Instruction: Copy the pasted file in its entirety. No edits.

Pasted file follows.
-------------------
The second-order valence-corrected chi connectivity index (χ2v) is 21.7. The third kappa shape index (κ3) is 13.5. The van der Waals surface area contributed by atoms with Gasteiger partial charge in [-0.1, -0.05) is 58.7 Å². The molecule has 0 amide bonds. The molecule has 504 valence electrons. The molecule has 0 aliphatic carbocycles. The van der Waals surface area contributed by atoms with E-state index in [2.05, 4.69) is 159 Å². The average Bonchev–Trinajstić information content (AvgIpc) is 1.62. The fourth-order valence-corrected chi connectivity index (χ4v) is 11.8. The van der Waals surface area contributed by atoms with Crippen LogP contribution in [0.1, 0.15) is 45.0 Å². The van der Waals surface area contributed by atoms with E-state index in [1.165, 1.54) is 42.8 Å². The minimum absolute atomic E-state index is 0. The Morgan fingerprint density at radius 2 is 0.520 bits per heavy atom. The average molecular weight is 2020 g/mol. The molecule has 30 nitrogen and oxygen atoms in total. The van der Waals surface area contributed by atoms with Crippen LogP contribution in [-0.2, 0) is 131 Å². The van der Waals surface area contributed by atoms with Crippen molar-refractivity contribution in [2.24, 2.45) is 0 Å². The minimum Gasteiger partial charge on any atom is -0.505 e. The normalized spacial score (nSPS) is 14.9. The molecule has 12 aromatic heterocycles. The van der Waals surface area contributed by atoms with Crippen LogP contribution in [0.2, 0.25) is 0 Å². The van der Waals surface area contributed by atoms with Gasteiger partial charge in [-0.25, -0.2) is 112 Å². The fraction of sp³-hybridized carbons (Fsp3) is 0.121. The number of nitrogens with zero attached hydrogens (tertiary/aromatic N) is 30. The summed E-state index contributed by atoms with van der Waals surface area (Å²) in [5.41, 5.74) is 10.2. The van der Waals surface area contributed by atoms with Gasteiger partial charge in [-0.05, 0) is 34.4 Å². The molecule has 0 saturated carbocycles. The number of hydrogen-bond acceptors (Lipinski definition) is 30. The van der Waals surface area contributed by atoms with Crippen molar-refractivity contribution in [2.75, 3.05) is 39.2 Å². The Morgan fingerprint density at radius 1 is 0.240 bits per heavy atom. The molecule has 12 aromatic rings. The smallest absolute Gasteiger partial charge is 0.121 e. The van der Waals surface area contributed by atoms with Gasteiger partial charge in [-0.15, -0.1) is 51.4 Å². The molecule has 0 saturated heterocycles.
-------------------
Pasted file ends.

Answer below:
The second-order valence-corrected chi connectivity index (χ2v) is 21.7. The third kappa shape index (κ3) is 13.5. The van der Waals surface area contributed by atoms with Gasteiger partial charge in [-0.1, -0.05) is 58.7 Å². The molecule has 0 amide bonds. The molecule has 504 valence electrons. The molecule has 0 aliphatic carbocycles. The van der Waals surface area contributed by atoms with E-state index in [2.05, 4.69) is 159 Å². The average Bonchev–Trinajstić information content (AvgIpc) is 1.62. The fourth-order valence-corrected chi connectivity index (χ4v) is 11.8. The van der Waals surface area contributed by atoms with Crippen LogP contribution in [0.1, 0.15) is 45.0 Å². The van der Waals surface area contributed by atoms with E-state index in [1.165, 1.54) is 42.8 Å². The minimum absolute atomic E-state index is 0. The Morgan fingerprint density at radius 2 is 0.520 bits per heavy atom. The average molecular weight is 2020 g/mol. The molecule has 30 nitrogen and oxygen atoms in total. The van der Waals surface area contributed by atoms with Crippen LogP contribution in [-0.2, 0) is 131 Å². The van der Waals surface area contributed by atoms with Crippen molar-refractivity contribution in [2.24, 2.45) is 0 Å². The minimum Gasteiger partial charge on any atom is -0.505 e. The normalized spacial score (nSPS) is 14.9. The molecule has 12 aromatic heterocycles. The van der Waals surface area contributed by atoms with Crippen LogP contribution in [0.2, 0.25) is 0 Å². The van der Waals surface area contributed by atoms with Gasteiger partial charge in [-0.25, -0.2) is 112 Å². The fraction of sp³-hybridized carbons (Fsp3) is 0.121. The number of nitrogens with zero attached hydrogens (tertiary/aromatic N) is 30. The summed E-state index contributed by atoms with van der Waals surface area (Å²) in [5.41, 5.74) is 10.2. The van der Waals surface area contributed by atoms with Gasteiger partial charge in [-0.05, 0) is 34.4 Å². The molecule has 0 saturated carbocycles. The number of hydrogen-bond acceptors (Lipinski definition) is 30. The van der Waals surface area contributed by atoms with Crippen molar-refractivity contribution in [2.75, 3.05) is 39.2 Å². The Morgan fingerprint density at radius 1 is 0.240 bits per heavy atom. The molecule has 12 aromatic rings. The smallest absolute Gasteiger partial charge is 0.121 e. The van der Waals surface area contributed by atoms with Gasteiger partial charge in [-0.15, -0.1) is 51.4 Å². The molecule has 0 saturated heterocycles.